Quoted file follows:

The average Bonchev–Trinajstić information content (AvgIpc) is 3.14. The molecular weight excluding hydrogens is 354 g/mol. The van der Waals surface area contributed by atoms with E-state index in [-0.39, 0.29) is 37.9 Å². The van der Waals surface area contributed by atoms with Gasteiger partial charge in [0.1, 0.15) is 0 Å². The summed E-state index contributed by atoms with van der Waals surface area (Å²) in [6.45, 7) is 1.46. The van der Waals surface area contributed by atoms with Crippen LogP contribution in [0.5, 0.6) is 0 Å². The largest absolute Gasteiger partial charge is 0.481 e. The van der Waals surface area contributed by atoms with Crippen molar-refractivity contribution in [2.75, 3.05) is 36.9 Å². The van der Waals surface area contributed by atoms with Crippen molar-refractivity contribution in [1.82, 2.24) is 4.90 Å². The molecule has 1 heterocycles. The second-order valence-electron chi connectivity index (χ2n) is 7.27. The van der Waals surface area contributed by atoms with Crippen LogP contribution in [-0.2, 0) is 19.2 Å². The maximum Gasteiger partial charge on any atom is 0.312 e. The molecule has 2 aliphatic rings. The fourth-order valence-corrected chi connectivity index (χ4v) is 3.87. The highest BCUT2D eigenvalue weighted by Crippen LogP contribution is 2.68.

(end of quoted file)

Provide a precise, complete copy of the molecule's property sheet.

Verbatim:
The average Bonchev–Trinajstić information content (AvgIpc) is 3.14. The molecular weight excluding hydrogens is 354 g/mol. The van der Waals surface area contributed by atoms with E-state index in [-0.39, 0.29) is 37.9 Å². The van der Waals surface area contributed by atoms with Gasteiger partial charge in [0.1, 0.15) is 0 Å². The summed E-state index contributed by atoms with van der Waals surface area (Å²) in [6.45, 7) is 1.46. The van der Waals surface area contributed by atoms with Crippen LogP contribution in [0.5, 0.6) is 0 Å². The largest absolute Gasteiger partial charge is 0.481 e. The van der Waals surface area contributed by atoms with Crippen molar-refractivity contribution in [2.75, 3.05) is 36.9 Å². The van der Waals surface area contributed by atoms with Crippen molar-refractivity contribution in [1.82, 2.24) is 4.90 Å². The molecule has 1 heterocycles. The second-order valence-electron chi connectivity index (χ2n) is 7.27. The van der Waals surface area contributed by atoms with Crippen LogP contribution in [-0.2, 0) is 19.2 Å². The maximum Gasteiger partial charge on any atom is 0.312 e. The molecule has 2 aliphatic rings. The fourth-order valence-corrected chi connectivity index (χ4v) is 3.87. The highest BCUT2D eigenvalue weighted by Crippen LogP contribution is 2.68.